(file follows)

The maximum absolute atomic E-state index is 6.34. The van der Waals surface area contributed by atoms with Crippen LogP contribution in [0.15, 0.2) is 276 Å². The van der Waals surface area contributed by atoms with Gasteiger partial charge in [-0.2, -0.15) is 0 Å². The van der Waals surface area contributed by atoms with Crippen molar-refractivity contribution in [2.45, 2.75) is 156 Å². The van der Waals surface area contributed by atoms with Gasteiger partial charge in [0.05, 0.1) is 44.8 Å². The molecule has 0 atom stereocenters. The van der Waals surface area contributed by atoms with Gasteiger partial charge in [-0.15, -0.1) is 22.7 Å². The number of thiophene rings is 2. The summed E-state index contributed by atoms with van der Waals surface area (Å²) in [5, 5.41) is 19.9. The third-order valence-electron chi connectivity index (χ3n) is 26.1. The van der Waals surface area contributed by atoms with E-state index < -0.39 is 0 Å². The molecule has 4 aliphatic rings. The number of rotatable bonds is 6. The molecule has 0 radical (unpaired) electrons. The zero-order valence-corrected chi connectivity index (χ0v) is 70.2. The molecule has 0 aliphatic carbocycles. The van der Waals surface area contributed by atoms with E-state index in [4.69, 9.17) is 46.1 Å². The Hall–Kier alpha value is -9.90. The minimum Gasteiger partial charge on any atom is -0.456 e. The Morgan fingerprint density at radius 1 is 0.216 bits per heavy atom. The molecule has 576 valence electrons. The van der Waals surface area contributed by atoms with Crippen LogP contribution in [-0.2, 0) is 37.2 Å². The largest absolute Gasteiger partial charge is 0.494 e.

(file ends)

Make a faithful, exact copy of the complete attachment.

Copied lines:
The maximum absolute atomic E-state index is 6.34. The van der Waals surface area contributed by atoms with Crippen LogP contribution in [0.15, 0.2) is 276 Å². The van der Waals surface area contributed by atoms with Gasteiger partial charge in [-0.2, -0.15) is 0 Å². The van der Waals surface area contributed by atoms with Crippen molar-refractivity contribution in [2.45, 2.75) is 156 Å². The van der Waals surface area contributed by atoms with Gasteiger partial charge in [0.05, 0.1) is 44.8 Å². The molecule has 0 atom stereocenters. The van der Waals surface area contributed by atoms with Gasteiger partial charge in [-0.15, -0.1) is 22.7 Å². The number of thiophene rings is 2. The summed E-state index contributed by atoms with van der Waals surface area (Å²) in [5, 5.41) is 19.9. The third-order valence-electron chi connectivity index (χ3n) is 26.1. The van der Waals surface area contributed by atoms with E-state index < -0.39 is 0 Å². The molecule has 4 aliphatic rings. The number of rotatable bonds is 6. The molecule has 0 radical (unpaired) electrons. The zero-order valence-corrected chi connectivity index (χ0v) is 70.2. The molecule has 0 aliphatic carbocycles. The van der Waals surface area contributed by atoms with E-state index in [4.69, 9.17) is 46.1 Å². The Hall–Kier alpha value is -9.90. The minimum Gasteiger partial charge on any atom is -0.456 e. The Morgan fingerprint density at radius 1 is 0.216 bits per heavy atom. The molecule has 576 valence electrons. The van der Waals surface area contributed by atoms with Crippen LogP contribution in [-0.2, 0) is 37.2 Å². The largest absolute Gasteiger partial charge is 0.494 e.